…And unbelievably gets worse as it continues. There’s the child labour strike in which Morag and Dodge are completely wasted stuck in the middle of sub-Neighbours B-story pap; Then there's a lengthy montage of an Image photoshoot; Carly talking to Andrew; Carly talking to Adam; Andrew questioning Adam over his relationship with Carly (oh, my poor blood pressure); Carly talking to Adam again and Adam possibly asking her out. None of which I can bring myself to care about. It’s the pits.
     
  2. Mel O'Drama

    Mel O'Drama Super Moderator EXP: 11 Years Staff Member

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    Episodes 365-374



    The Fletchers are right back at the heart of the series and it has proved a very good thing. As I look back over the screen caps I’ve taken from the past ten episodes, I’m boggling at how much has happened even just within the family unit. But I’m also in awe that character hasn’t been lost. In fact there have been times when the story has been put aside to give the characters room to breathe and to simply be.

    From the vantage point of Episode 374, I look back and can see three defined parts to the conclusion of the Cuckoo In The Nest storyline. And each of those parts has a number of acts within that have involved a satisfying amount of conflict and resolution.

    Part I shines a light on the enmity between Dodge and Sally which goes back to Dodge’s very first scene back in #287. Things have been bubbling away for the entire duration of Dodge’s time at Summer Bay House and are brought to a head in the first couple of these ten episodes:
    [​IMG]

    Pippa, increasingly feeling that her decision to bring Dodge into the house was the wrong one, is unable to be objective and comes down firmly on Sally’s side:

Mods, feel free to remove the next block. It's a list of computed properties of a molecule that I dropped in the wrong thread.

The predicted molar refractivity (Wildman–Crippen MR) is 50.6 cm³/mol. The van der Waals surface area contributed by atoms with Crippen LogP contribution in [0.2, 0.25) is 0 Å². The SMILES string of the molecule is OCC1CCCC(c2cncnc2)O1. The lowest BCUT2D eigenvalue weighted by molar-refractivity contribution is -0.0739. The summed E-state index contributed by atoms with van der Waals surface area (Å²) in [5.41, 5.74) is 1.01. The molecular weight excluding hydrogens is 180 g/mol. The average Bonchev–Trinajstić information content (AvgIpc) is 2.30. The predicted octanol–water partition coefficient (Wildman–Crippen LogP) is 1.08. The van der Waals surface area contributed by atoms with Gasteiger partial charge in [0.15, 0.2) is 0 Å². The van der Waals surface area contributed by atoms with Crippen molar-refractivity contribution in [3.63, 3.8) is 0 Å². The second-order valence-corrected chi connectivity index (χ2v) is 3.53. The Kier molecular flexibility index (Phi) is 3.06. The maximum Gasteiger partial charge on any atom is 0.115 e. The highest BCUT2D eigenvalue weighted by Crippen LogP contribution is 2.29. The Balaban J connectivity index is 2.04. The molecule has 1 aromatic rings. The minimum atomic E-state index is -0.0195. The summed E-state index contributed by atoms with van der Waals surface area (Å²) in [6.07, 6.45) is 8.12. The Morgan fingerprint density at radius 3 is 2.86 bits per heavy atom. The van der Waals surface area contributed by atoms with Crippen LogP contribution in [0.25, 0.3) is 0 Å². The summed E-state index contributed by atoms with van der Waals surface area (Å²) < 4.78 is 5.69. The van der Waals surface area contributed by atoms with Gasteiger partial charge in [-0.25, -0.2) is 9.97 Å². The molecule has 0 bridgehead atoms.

[​IMG][​IMG][​IMG][​IMG]

    Sally later sneaks downstairs and overhears Tom and Pippa talking:
    [​IMG]


    Now, we know Dodge is a thug and a stirrer. And the family don’t know the half of it. But there’s no black and white here, and the way this plays out increases my sympathy towards him. There’s no mistaking the favouritism going on. Ironically, a couple of episodes before, it had been said that Sally was a little spoilt from getting things her own way. And while Tom and especially Pippa seem to have forgotten that (or more to the point, they’re feeling guilty for their viewpoint and are now overcompensating) the way these scenes are played implicitly suggest that they were right. Sally may be young, but I appreciate that she is written and played with flaws just like the older characters. There is, I would say, a degree of manipulation going on from her here. Sally is aware of Tom and Pippa’s guilt and she’s using it to keep the ball firmly in her court. Kate Richie seems to get that and, impressively, plays it with subtlety. Sally now knows Tom and Pippa are on side with her rather than Dodge. So when Tom wavers Sally plays her trump card: